After letting that settle in, I ask, "So how many people here either know someone whose pride is so big that it prevents them from taking advice or from learning from others; or whose own pride got in the way of you asking for help or learning?" Again, as I raise my hand, so does most everyone else. "How many of you know someone who you wish had a little bit bigger red balloon — whom you wish had a bit more pride?" Again, several people raise their hands.

This is where I make my point about pride, which is like any attribute. Pride is a part of us. What we all have to ask ourselves is, "Is my pride controlling me, or am I controlling my pride?" This is the essential question we should ask ourselves about any strength or competence we might have.

Hook a Compliment to a Concern

The "Red Balloon" demonstration about pride is an example of a technique I call, "hook a compliment to a concern (HC2C)." It can work with any quality a counselor — or leadership staff — might have. For example, we all know that taken to an extreme, any positive attribute can become a liability. Being a good listener can be great as a way of getting to a deeper understanding of things. Then again, there are times when if all we do is listen, we might never take action. Being organized is another example. We probably all know someone who is a great list maker and who is very organized. Yet, if their list-making and adherence to their plan causes them to be inflexible or to "miss the people" in their midst, it can become a liability.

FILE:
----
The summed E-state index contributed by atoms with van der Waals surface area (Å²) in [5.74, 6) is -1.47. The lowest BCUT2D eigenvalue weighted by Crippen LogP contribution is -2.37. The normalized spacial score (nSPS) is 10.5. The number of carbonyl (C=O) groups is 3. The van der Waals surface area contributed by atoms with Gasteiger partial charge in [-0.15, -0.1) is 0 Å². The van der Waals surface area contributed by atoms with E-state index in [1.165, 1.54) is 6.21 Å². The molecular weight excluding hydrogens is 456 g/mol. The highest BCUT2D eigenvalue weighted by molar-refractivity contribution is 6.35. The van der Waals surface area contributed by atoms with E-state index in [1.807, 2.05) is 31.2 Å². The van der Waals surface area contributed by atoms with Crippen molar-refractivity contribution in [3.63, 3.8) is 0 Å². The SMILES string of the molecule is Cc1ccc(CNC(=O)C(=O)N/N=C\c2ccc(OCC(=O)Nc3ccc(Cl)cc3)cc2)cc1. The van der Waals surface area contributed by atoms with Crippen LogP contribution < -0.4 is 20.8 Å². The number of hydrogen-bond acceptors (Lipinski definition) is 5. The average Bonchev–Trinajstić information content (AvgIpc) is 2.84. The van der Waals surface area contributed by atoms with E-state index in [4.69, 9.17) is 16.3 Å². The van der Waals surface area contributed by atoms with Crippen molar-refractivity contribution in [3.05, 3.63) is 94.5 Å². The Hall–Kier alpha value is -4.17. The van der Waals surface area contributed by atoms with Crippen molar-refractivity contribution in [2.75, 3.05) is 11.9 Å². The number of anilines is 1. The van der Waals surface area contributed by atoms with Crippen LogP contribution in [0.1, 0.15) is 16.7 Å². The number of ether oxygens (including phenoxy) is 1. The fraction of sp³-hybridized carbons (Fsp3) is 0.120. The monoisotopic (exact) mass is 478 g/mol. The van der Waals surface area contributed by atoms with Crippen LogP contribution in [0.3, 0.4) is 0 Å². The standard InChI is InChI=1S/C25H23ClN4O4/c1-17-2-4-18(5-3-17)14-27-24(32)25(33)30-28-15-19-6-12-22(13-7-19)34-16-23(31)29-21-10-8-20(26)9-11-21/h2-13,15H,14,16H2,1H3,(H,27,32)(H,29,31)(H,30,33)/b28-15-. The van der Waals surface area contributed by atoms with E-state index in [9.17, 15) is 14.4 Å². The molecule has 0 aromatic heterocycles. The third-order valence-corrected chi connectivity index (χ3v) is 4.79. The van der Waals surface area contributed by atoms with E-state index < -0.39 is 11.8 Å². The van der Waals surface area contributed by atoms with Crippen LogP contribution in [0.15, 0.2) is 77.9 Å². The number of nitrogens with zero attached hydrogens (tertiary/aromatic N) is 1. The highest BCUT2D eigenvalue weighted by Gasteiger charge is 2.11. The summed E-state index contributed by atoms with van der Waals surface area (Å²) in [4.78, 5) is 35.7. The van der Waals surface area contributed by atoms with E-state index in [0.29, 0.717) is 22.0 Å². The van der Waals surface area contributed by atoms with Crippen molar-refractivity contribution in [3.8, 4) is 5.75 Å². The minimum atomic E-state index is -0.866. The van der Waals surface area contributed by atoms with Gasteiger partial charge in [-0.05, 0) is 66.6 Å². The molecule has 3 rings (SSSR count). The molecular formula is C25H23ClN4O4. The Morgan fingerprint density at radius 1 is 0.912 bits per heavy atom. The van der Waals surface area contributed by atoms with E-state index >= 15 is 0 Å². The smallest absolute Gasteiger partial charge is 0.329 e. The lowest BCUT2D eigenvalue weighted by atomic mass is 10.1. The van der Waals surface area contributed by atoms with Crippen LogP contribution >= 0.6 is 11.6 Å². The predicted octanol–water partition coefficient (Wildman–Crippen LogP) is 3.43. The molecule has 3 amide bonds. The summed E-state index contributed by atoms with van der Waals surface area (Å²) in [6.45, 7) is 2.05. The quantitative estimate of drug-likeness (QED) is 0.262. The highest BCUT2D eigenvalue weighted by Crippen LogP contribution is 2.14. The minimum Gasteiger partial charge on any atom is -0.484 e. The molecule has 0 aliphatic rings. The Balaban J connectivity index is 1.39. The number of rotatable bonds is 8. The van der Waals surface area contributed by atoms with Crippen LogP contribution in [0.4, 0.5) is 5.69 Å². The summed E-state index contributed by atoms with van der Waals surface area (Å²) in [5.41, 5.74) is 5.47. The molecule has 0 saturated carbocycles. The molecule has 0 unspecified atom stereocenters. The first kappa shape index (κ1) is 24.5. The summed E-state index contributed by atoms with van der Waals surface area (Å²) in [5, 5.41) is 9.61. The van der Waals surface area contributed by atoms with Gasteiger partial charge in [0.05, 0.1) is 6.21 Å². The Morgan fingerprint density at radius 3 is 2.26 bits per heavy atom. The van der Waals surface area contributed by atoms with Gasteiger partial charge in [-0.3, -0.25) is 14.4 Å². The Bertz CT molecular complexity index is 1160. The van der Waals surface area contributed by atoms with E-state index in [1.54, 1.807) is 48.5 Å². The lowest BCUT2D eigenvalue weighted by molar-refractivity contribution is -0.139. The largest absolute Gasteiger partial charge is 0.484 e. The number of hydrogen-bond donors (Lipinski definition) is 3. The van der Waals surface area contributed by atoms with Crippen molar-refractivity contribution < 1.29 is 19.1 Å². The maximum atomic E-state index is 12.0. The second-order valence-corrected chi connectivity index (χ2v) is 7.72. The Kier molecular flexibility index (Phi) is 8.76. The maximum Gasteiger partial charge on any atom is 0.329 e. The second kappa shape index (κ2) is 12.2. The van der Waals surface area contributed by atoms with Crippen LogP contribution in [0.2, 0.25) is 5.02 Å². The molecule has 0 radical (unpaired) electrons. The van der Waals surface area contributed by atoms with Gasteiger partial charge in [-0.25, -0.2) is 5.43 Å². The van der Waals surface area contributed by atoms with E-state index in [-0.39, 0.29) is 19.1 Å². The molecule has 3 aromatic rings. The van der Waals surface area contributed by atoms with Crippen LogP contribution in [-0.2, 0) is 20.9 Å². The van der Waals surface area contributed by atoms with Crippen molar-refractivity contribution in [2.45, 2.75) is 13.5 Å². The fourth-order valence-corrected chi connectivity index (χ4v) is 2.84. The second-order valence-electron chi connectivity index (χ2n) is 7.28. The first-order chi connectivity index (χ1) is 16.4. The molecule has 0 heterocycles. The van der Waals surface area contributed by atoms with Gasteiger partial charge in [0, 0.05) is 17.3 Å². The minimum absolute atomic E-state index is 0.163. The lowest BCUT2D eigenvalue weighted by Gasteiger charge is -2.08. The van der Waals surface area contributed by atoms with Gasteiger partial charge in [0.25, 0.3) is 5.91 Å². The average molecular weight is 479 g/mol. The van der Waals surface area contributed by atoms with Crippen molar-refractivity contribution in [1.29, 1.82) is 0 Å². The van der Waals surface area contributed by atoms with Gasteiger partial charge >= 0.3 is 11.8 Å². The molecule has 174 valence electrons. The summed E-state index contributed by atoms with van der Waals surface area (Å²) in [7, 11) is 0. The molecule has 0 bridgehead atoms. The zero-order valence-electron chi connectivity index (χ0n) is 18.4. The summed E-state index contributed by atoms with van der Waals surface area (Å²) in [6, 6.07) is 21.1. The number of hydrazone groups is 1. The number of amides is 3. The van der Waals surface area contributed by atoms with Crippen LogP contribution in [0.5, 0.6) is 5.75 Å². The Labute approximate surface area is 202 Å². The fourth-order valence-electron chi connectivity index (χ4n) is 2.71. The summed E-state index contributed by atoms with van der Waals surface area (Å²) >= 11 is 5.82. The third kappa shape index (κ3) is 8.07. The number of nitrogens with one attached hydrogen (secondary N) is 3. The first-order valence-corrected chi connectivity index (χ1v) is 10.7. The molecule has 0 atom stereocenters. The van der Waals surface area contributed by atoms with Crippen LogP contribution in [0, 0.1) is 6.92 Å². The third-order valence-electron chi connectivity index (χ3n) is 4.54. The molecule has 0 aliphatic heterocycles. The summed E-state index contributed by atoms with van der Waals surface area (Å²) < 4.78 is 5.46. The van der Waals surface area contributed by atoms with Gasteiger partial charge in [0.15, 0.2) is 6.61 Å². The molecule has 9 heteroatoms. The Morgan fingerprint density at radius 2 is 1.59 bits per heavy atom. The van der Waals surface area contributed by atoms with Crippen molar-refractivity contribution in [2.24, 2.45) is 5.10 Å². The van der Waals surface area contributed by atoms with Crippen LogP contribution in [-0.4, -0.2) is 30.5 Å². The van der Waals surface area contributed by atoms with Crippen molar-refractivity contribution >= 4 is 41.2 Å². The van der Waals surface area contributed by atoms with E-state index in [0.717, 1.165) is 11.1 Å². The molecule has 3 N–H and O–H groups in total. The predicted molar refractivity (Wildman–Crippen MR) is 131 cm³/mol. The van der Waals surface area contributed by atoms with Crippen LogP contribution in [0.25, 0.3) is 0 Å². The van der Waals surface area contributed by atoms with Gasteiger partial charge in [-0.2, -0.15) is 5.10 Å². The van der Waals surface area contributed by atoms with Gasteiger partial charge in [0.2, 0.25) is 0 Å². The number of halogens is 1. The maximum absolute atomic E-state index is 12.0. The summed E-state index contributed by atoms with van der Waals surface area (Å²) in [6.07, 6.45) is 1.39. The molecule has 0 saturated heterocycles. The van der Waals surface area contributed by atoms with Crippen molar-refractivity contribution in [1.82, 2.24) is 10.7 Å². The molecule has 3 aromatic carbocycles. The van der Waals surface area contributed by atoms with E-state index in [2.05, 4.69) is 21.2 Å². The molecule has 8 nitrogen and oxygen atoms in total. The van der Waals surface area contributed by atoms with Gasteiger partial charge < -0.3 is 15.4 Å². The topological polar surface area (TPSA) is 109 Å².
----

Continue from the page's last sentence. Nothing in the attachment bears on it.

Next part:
By first acknowledging that strength or the positive intention in their action — "I love what a great listener you are. So many of the campers trust you. I think it's a great quality." — we can then mention a concern. "My only concern is that you are so good at listening that all some campers want to do is tell you their story in a way that keeps them from getting to activities."

In the case of the spirited counselor you describe in your email to me, I might use the "HC2C" technique and say, "I love how much energy and spirit you bring to your work with the campers. They obviously adore you for it. It's a great quality and I never want you to lose it. My only concern is that sometimes you get the kids so excited they can't calm down. Then they have trouble getting settled for bed. You and I both know they can also get over-stimulated in a way that has them play fighting and that can get out of hand. How can we help get the best from your spirit and enthusiasm that doesn't get the kids so riled up they can't settle down?"

The question implicit in each case is, "Does your quality or skill or facility in an area run you or do you run it?" In other words, learning how to take our strengths and manage them so we get the best from them while avoiding pitfalls is an example of deeper maturation and growth around self-regulation. After all, at camp it's not just the campers who are doing the learning.

Additional Resources

 


Bob Ditter is a licensed clinical social worker specializing in child, adolescent, and family therapy. For more information about the author, visit BobDitter.com. In the Trenches is sponsored by Easy Street Insurance, Inc.